"Politicians and bureaucrats should not interfere in the decisions of a university. It should be decided by the academicians," Tharoor told IANS on the sidelines of an online forum organised by Google Hangout Thursday.
The minister said any interference from the HRD ministry or government in the implementation of the planned four-year course in Delhi University would set a bad precedent.
The minister, who has been supporting the Delhi University decision to implement a four-year graduation course in place of the present three-year course, said the ministry was convinced that all due procedures were followed in taking the decision.
"They had given us a convincing argument that all process was followed by the academic council, which approved the course," he said.
There are many unanswered questions around the decision, he admitted, adding that it would be best for academicians, not politicians, to sort them out.
"I asked them what happens to the students from other universities, who would come to Delhi University for masters after doing a three-year course. They said, while a graduate with three year course will have to do two years masters, the one with four year course can do it in one year.
"However, what if a student from Delhi University goes to any other Indian university? They did not have an answer, but it is for the academicians to sit and sort out such things," he said.
Asked if the HRD ministry would want other universities to adopt similar pattern, the minister said the decision can only be taken by a particular university.
Speaking at the Google Hangout earlier in the evening, the minister said, at best, the University Grants Commission could step in.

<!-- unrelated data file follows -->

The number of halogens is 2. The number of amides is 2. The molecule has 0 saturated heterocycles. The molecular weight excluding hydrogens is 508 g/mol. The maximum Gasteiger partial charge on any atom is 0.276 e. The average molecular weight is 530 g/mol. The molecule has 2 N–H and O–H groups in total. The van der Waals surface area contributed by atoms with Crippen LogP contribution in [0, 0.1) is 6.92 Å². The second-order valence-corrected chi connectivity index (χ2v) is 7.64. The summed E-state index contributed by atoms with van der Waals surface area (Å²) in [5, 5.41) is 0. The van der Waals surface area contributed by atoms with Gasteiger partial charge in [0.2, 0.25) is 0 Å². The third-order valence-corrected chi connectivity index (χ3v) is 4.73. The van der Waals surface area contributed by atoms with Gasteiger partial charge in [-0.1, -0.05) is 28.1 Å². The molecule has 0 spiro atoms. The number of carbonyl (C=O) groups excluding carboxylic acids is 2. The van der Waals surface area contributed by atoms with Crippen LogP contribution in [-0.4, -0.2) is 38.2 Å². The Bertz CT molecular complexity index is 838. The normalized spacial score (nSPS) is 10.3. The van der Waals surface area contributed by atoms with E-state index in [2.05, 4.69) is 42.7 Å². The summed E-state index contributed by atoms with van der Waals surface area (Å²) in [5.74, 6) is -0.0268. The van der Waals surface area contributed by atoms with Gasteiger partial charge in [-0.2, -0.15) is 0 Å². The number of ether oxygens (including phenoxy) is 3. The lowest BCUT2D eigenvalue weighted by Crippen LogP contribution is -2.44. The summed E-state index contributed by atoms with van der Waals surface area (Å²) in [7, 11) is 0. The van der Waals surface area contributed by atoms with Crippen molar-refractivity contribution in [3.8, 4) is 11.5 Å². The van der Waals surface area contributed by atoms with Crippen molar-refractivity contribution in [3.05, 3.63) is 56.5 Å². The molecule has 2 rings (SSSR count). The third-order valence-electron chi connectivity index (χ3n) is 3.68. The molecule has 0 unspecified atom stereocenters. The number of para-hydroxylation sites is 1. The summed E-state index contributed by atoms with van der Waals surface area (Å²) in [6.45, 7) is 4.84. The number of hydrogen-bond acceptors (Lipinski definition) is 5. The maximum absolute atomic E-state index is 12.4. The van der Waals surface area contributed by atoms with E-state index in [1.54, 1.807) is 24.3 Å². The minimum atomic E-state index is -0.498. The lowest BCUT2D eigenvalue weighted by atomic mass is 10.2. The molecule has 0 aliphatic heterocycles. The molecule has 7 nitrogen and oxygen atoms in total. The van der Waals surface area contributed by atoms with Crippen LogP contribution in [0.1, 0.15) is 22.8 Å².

A group of MPs had met the prime minister this week asking him to intervene in the matter. According to the MPs, the prime minister "wondered" why the decision was taken in a hurry.
The courses under the new Four Year Undergraduate Programme comprise Foundation Courses (11 in all), compulsory for all students to be taught in the first four semesters in order to strengthen their educational base; Discipline Courses I (20 in number) which are subject specific courses promoting in-depth knowledge; Discipline Courses II (6 in number) meant for students who wish to gain 'minor' knowledge of a subject other than Discipline I. There are also Application Courses, which are skill based - Integrating Mind, Body and Heart and Cultural Activities leading to value-based education, and NSS/NCC/Sports, which encourages physical fitness as well as engagement with the community.
This will, it is claimed, put the programme at par with bachelor-level courses offered in several international universities.
However, several objections have been raised to the decision, with the loudest protest coming from prominent Delhi University teachers who said the decision was arbitrary and taken in a hurry, without preparation.
A public interest litigation (PIL) challenging the proposed programme has also been filed in the Delhi High Court.